Late on May 1st 2011, rumours began to spread across Washington that President Obama was planning a late-night address to the American people.
The speech was clearly going to mark an exceptional event. It was a Sunday; it was late at night. There was no precedent for such a strangely-timed appearance. Perhaps most remarkably, Washington - which leaks like a sieve - had kept a secret. Very few people had any idea what the President would say that night.
We didn't have to wait for long. Seal Team Six would enter American military folklore. Abbottabad would soon be known as Bin Laden's final lair. President Obama would have the greatest triumph of his first term.
But a year on, one of the great riddles remains the character of the man who ordered the audacious, high-risk commando raid.
President Barack Obama won a Nobel Peace Prize almost as soon as he entered the White House. He was widely seen as the anti-Bush; as a political leader who would seek to limit America's military engagements.
Now look at the last three years. He has made drone warfare his signature operation. As one analyst has calculated: President Bush ordered a drone strike in Pakistan every 43 days; Obama approved one every four days.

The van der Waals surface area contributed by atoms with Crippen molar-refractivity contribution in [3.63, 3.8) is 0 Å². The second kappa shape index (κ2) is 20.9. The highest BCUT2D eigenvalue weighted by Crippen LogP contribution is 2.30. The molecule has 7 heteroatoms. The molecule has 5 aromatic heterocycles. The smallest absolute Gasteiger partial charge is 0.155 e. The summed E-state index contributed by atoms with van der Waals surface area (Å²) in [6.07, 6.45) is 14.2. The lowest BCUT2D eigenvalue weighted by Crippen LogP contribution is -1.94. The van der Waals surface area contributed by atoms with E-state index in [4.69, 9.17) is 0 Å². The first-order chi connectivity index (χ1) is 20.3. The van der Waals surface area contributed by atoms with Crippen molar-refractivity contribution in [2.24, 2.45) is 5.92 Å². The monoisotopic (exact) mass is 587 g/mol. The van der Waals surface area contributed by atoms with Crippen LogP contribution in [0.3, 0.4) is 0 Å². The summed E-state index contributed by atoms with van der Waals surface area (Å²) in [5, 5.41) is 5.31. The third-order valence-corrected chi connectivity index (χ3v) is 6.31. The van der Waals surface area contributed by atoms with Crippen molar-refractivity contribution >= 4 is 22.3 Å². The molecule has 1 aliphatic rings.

Furthermore, the Obama White House has approved the deployment of US forces in six Muslim nations: Libya, Yemen, Somalia, Pakistan, Iraq and Afghanistan.
No-one expected President Obama to become so enthusiastic a proponent of Special Forces, covert operations and selective assassinations. He even gave the green light to the extra-judicial killing of an American citizen, Anwar al-Awlaki.
It raises the question of where a second-term Obama Administration would go. Will his love affair with Special Ops continue? Will it end not in triumph but in a debacle?
As you might expect, the Republicans are complaining that the President is cynically exploiting the bravery and skill of American troops for his own re-election campaign.
Certainly the White House is claiming full credit for the death of Bin Laden. That famous photo of the President and his advisers in the Situation Room is integrated into a hundred campaign ads.
Is this a justifiable case of high-risk, high-reward for the President? Democrats say that Obama made the tough call and that he deserves to reap the political reward.
Or are the Republicans right to say that Mr Obama should give the full credit to those who risked their lives a year ago during that moonless night in Abbottabad?